The United States has long taken a sector-specific approach to data privacy, which differs from other regions, such as Canada and the European Union, which take a broader approach. In recent years, U.S. Congress struggled to arrive at a federal law that would apply data privacy principles and rights more generally. Therefore, several states passed and implemented general data privacy laws in the absence of progress at the federal level. Specifically, the states of California, Colorado, Utah, Connecticut, and Virginia passed general data privacy laws. These state privacy laws create a complicated layer for organizations already complying with sector-specific privacy laws, including HIPAA. This article will discuss how these state laws interact with HIPAA, including HIPAA-related exceptions to the laws. In addition, it will provide an overview of some key differences between the various state privacy laws and HIPAA that may require organizations to reevaluate how they address their privacy obligations.
Overview of state laws and HIPAA interactions
HIPAA applies to collecting protected health information (PHI) by covered entities and business associates. Covered entities are health plans, healthcare clearinghouses, and healthcare providers that submit standard electronic transactions. Business associates are organizations that maintain, collect, use, or disclose PHI on a covered entity’s behalf. Healthcare organizations that do not fit the definition of covered entity or business associate, and thus have not had to comply with HIPAA when handling medical information, will also have to consider the applicability of state privacy laws due to their much wider scope.
The state privacy laws apply generally to businesses (referred to as controllers under some laws) operating in the applicable states that either meet certain revenue thresholds or collect a certain amount of personal information. For example, the California Consumer Protection Act (CCPA), recently amended by the California Privacy Rights Act, applies to for-profit organizations that either make $25 million in annual revenue, collect personal information from 100,000 or more residents of the state, or derive 50% of their revenue from sale or sharing of consumer personal information. Some of the new state laws, such as in Virginia, Colorado, and Connecticut, apply to organizations that collect personal information about 100,000 or more residents of the state,  or derive revenue from the sale of personal information of 25,000 or more individuals, but do not maintain a general revenue-related threshold.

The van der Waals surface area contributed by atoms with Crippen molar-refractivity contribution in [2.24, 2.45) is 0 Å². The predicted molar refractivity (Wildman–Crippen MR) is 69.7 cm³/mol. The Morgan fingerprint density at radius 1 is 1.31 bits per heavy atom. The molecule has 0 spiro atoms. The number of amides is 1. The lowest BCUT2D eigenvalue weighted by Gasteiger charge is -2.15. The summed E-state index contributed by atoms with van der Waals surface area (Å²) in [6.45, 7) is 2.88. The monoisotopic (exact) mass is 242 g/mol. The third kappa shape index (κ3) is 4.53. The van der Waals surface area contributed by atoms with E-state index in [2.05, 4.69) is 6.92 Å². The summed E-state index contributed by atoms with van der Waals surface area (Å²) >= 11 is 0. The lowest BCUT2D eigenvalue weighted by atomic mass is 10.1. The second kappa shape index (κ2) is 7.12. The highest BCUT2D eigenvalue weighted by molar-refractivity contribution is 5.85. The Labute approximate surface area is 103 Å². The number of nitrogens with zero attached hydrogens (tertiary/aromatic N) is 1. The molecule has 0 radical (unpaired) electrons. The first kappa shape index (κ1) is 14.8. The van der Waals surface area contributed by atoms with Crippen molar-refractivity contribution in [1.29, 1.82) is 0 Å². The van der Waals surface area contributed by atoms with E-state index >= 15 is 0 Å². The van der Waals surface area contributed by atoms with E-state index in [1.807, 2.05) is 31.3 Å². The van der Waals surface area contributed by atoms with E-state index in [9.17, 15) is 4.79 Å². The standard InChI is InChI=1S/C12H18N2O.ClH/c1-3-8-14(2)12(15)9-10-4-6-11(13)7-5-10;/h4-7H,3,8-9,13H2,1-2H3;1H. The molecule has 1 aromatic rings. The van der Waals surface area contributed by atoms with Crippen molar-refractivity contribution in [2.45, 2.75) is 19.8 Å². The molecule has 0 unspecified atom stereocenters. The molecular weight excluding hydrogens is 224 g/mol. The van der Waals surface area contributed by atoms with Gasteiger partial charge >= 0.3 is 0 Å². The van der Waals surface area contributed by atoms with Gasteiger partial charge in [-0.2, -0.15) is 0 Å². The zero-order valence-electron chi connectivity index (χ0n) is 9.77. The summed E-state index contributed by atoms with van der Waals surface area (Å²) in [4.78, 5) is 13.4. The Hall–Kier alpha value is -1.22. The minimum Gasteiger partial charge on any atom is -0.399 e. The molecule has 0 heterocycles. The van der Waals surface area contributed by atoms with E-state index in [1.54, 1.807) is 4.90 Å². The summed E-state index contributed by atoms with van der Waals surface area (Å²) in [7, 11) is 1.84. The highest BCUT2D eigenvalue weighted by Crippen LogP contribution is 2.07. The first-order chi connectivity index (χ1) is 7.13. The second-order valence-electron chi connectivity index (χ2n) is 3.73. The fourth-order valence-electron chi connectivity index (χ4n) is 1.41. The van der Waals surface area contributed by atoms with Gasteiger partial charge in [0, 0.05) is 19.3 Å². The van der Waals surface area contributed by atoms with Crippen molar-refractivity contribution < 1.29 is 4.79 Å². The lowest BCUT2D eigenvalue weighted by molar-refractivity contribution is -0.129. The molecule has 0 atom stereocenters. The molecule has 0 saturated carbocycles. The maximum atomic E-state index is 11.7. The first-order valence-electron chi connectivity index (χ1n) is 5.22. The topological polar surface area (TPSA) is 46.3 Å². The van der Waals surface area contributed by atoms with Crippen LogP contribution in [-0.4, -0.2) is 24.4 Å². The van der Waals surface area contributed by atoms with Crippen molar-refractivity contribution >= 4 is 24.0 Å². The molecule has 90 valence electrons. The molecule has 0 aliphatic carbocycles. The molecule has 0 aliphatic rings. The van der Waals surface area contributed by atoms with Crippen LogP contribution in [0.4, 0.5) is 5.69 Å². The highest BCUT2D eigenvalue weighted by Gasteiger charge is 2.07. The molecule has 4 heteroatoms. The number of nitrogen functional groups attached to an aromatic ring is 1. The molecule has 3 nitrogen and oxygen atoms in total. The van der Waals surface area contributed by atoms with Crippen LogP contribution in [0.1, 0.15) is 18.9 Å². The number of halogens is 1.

Healthcare organizations should first determine if they meet the general revenue and/or data collection thresholds to determine if a state privacy law applies to their organizations, including those defined as covered entities and business associates under HIPAA. Some organizations may not meet the threshold requirements because they are smaller and do not collect the necessary amount of personal information. Additionally, some healthcare organizations may be excluded from the applicable law because they operate as a nonprofit.
Organizations that meet the thresholds under an applicable state law should next evaluate if a health information-related exception applies to the organization. Some of the state law exceptions that may apply to organizations in the healthcare space include research data governed under the Common Rule, substance use disorder information governed under 42 C.F.R. Part 2, or medical information governed by a state’s medical confidentiality laws. However, this article focuses on the HIPAA exceptions in state privacy laws.
All five state privacy laws have exceptions related to HIPAA, but not all exceptions apply in the same way. For example, Utah, Connecticut, and Virginia laws all have HIPAA-related exceptions that apply to covered entities and business associates already complying with HIPAA. However, the California and Colorado privacy laws contain HIPAA exceptions that are data-centered rather than organization-centered exceptions. Stated differently, the exception applies to the type of data processed by the organization rather than the organization as a whole. The Colorado Privacy Act, for example, states that the law does not apply to PHI held by a covered entity or business associate, or other personal information the covered entity or business associate holds in compliance with HIPAA requirements. The Colorado law also provides an exception for uses and disclosures of PHI that are done in compliance with the “[u]ses and disclosures for which an authorization or opportunity to agree or object is not required” section of the HIPAA Privacy Rule. California’s law also makes an exception for personal information held by covered entities and business associates that is maintained in compliance with HIPAA or California’s Confidentiality of Medical Information Act, but this only applies to patient information, not all personal information. Therefore, covered entities or business associates operating in California or Colorado will not be able to utilize the HIPAA-related exception in a blanket fashion and will have to identify their non-PHI personal information and apply the state privacy law requirements to that data unless another exception applies.